If there is another pandemic caused by a “novel pathogen,” that few, if any people have immunity to, it will take time develop a vaccine. Before a vaccine is developed, the city will have to get information out so people can protect themselves from the emerging disease. For this reason, Caum said, it is important for people to continue to practice respiratory hygiene by covering up coughs and sneezes with an arm or elbow and other good public health practices such as frequent hand washing.

Yvonne Michael, professor of epidemiology at Drexel University’s Dornsife School of Public Health, is an expert in social connectedness and health and contributed to research related to the loneliness that people experienced during the pandemic.

During the early days and even throughout the pandemic, when assisted living facilities and nursing homes were not accepting visitors, many residents lost in-person access to their family caregivers or informal supports. Many also didn’t have access to support and needed information until virtual tools were in place.

In the meantime, Michael wondered, how do we balance the loss of social connectedness and caregiving with the health benefits of restricted access?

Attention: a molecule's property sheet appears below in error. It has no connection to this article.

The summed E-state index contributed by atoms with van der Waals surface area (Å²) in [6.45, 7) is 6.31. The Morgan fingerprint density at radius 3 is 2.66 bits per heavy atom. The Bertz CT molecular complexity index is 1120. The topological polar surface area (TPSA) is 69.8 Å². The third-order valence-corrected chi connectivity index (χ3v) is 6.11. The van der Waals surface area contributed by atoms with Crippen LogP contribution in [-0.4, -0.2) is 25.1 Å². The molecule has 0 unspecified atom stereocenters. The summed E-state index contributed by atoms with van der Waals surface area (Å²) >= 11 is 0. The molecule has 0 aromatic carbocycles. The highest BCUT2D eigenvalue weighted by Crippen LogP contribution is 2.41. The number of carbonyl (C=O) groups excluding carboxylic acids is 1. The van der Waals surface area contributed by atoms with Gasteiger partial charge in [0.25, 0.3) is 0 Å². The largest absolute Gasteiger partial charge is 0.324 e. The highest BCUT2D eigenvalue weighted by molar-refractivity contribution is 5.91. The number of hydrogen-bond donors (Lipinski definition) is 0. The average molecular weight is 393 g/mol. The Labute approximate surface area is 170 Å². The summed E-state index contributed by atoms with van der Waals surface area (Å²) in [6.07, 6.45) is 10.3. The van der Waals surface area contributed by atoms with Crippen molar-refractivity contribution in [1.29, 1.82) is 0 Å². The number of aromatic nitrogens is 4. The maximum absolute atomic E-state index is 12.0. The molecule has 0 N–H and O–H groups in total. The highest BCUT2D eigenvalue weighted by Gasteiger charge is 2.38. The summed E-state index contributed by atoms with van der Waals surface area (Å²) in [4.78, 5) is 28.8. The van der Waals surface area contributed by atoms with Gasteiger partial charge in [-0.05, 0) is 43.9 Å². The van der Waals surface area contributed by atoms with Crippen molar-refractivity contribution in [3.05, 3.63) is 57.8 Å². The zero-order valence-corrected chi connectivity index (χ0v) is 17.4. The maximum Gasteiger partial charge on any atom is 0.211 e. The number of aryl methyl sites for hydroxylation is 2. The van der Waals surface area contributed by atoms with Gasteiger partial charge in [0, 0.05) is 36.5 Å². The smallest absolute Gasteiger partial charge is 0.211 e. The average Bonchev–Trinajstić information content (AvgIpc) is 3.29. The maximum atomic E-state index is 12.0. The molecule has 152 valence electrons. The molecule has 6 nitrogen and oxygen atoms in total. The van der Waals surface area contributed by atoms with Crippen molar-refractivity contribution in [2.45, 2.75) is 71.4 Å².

Older adults were most at risk from COVID-19 and poor outcomes, so they were in a very dangerous position, Michael said. But they were also “at high risk for the indirect or the downstream effects of the control measures that we put into place. The stay-at-home order, the elimination of caregiver outsiders from care homes put a lot of older adults who were living alone or in facilities at real social emotional risk which translates into physical health problems.”

In other words, Michael said, older adults had increased risk for COVID-19 but also increased risk of poor outcomes related to limited social connections and support due to the control measures.

“In thinking about the next pandemic,” Michael said, “knowing what we know, we need to be prepared to mitigate some of those effects of our control measures. Not that we don’t want to put the measures in place to keep everyone safe, but we need to be very thoughtful about what the tradeoffs are for older adults.”